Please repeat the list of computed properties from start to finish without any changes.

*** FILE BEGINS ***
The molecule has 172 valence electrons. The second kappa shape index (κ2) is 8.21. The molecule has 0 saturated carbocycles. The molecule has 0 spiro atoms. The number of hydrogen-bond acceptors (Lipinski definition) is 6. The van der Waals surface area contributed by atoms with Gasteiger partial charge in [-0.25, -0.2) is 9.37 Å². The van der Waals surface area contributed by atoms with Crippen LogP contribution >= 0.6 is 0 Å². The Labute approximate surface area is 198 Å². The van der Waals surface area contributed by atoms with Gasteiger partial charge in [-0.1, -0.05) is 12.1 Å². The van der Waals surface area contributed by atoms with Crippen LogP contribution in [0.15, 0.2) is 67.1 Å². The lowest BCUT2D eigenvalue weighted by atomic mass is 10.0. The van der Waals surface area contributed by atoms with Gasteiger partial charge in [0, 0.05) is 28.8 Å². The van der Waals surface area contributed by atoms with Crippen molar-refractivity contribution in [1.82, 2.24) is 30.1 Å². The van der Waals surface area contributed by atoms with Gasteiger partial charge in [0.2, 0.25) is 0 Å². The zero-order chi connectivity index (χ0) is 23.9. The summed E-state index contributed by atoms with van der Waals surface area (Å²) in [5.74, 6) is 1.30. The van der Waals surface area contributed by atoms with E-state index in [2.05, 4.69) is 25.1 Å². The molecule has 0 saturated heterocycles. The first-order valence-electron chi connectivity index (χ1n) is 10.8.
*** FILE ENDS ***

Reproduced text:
The molecule has 172 valence electrons. The second kappa shape index (κ2) is 8.21. The molecule has 0 saturated carbocycles. The molecule has 0 spiro atoms. The number of hydrogen-bond acceptors (Lipinski definition) is 6. The van der Waals surface area contributed by atoms with Gasteiger partial charge in [-0.25, -0.2) is 9.37 Å². The van der Waals surface area contributed by atoms with Crippen LogP contribution >= 0.6 is 0 Å². The Labute approximate surface area is 198 Å². The van der Waals surface area contributed by atoms with Gasteiger partial charge in [-0.1, -0.05) is 12.1 Å². The van der Waals surface area contributed by atoms with Crippen LogP contribution in [0.15, 0.2) is 67.1 Å². The lowest BCUT2D eigenvalue weighted by atomic mass is 10.0. The van der Waals surface area contributed by atoms with Gasteiger partial charge in [0, 0.05) is 28.8 Å². The van der Waals surface area contributed by atoms with Crippen molar-refractivity contribution in [1.82, 2.24) is 30.1 Å². The van der Waals surface area contributed by atoms with Gasteiger partial charge in [0.2, 0.25) is 0 Å². The zero-order chi connectivity index (χ0) is 23.9. The summed E-state index contributed by atoms with van der Waals surface area (Å²) in [5.74, 6) is 1.30. The van der Waals surface area contributed by atoms with E-state index in [2.05, 4.69) is 25.1 Å². The molecule has 0 saturated heterocycles. The first-order valence-electron chi connectivity index (χ1n) is 10.8.